The beauty in a simple poem (how to write one today)

May 13th, 2009 § 8 comments

cuileannMy first inclination when something beautiful or interesting happens is usually to write about it, to try to pin down what makes it linger in my head. Or sometimes a poem comes from emotions that seem too strong to just talk about.

Writing a poem for me feels sort of like solving a problem. It’s figuring out how to articulate my experience of something with the right words to make the experience real to someone else. It’s trying to find the words and phrasing that are good enough for the reality, and hoping that my experience of it adds something new to it, or bring out an aspect of it that someone else might not notice.

I need head-brewing time, but it also helps me to be able to look at all the different thoughts I’ve had about a certain line or idea, rather than have to stick with what I can remember last thinking. So I’m getting more into the habit of writing down notions for poems as they come to me.

Once some phrases or sentences have started nudging me, I just get everything out on paper. Any images or strings of words, all the different ways I could write a certain sentence, words that I’ll choose between eventually.

I try not to filter the ideas, at least not consciously.

Some poems take shape a lot more quickly in my head and when I dump them out on paper for the first time, I find they’re actually relatively polished, but some start out much more jumbled and require more conscious sorting-through.

After I’ve had some time away to let the ideas clarify themselves in my head, I can return to what I wrote. I’ll start pulling out the parts that really say what I mean and setting them into verse. Then I just fiddle around with the line breaks, word choice, the phrasing, and the structure, experimenting to find what seems most effective.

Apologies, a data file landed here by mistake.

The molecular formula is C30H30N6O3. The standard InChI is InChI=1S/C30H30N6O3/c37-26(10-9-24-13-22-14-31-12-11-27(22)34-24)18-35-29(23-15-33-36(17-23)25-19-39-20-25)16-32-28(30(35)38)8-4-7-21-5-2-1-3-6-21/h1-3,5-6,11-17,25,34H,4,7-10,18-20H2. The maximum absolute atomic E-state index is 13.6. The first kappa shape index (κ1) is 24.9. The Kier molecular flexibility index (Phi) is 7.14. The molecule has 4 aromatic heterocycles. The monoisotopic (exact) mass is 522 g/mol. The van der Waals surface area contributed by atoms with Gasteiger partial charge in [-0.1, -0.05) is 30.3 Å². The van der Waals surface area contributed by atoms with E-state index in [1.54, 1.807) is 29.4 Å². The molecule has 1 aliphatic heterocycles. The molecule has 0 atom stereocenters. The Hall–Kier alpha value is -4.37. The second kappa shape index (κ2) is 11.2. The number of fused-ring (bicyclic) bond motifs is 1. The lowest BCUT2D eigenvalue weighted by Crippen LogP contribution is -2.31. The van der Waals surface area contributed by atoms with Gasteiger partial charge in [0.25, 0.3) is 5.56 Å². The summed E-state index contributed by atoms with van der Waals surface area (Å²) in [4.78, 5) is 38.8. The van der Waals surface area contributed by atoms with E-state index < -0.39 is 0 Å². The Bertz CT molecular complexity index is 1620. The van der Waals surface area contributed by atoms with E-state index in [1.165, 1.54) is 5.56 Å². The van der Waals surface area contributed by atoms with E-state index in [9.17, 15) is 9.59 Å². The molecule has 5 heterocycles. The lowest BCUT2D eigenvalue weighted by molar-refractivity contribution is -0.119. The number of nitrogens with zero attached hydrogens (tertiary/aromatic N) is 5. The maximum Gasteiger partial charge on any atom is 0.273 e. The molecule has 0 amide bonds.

I consider a poem finished (enough) when it sounds good, when it has a point, when the language is doing what I want it to do, and when I think the poem as a whole communicates whatever prompted me to write it. For me, a poem is partly about what happened—the story you are retelling—and partly about your response to it—the impression that it leaves on you, why you think it’s meaningful enough to retell. I want a poem to leave another person feeling as if she had both seen what I saw, and then seen it through the lens of my experience.

I’m not constantly rewriting, but a poem is always open for further revision. I usually blog a poem at a point where I’m still messing around with it in small ways, so no, I never leave a poem alone after I’ve posted it.

Err on the side of simplicity and immediacy.

Make certain you’re not limiting yourself.

What you have to say is all your own, and if it doesn’t resemble what you’re used to considering creative, perhaps that’s as it should be.

Creativity is present in the way everyone processes the world. Before you pass judgment on yourself, give yourself time to figure out what it is that is important for you to say. Find a medium of expression that suits you, and take some time to learn it.

This is what I wondered at today, this is what I loved

A poem by Cuileann, 09.

how California poppies
grow in the arms of the streetcar tracks:
thick and heedless

seeing a man button a statue into a dress,
carry her over his shoulder into a hip-deep fountain and
leave her standing peacefully there
(in this square of murky green water)
in the middle of the financial district,

one hand steadying the bowl on her head.

Thank you Cuileann for your guest post. This is why I love you.

Cuileann has a poetry/thoughts blog. Her favourite poets are Naomi Shihab Nye, Franz Wright, Anna Akhmatova and W.H. Auden.

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§ 8 Responses to The beauty in a simple poem (how to write one today)"

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  • Summermoon says:

    Stellar advice.

    I think a lot of my poems consist of me whining so I’m hoping these ideas will help my writing convey more of a place and a beauty, than just overemotional teenage-ness.

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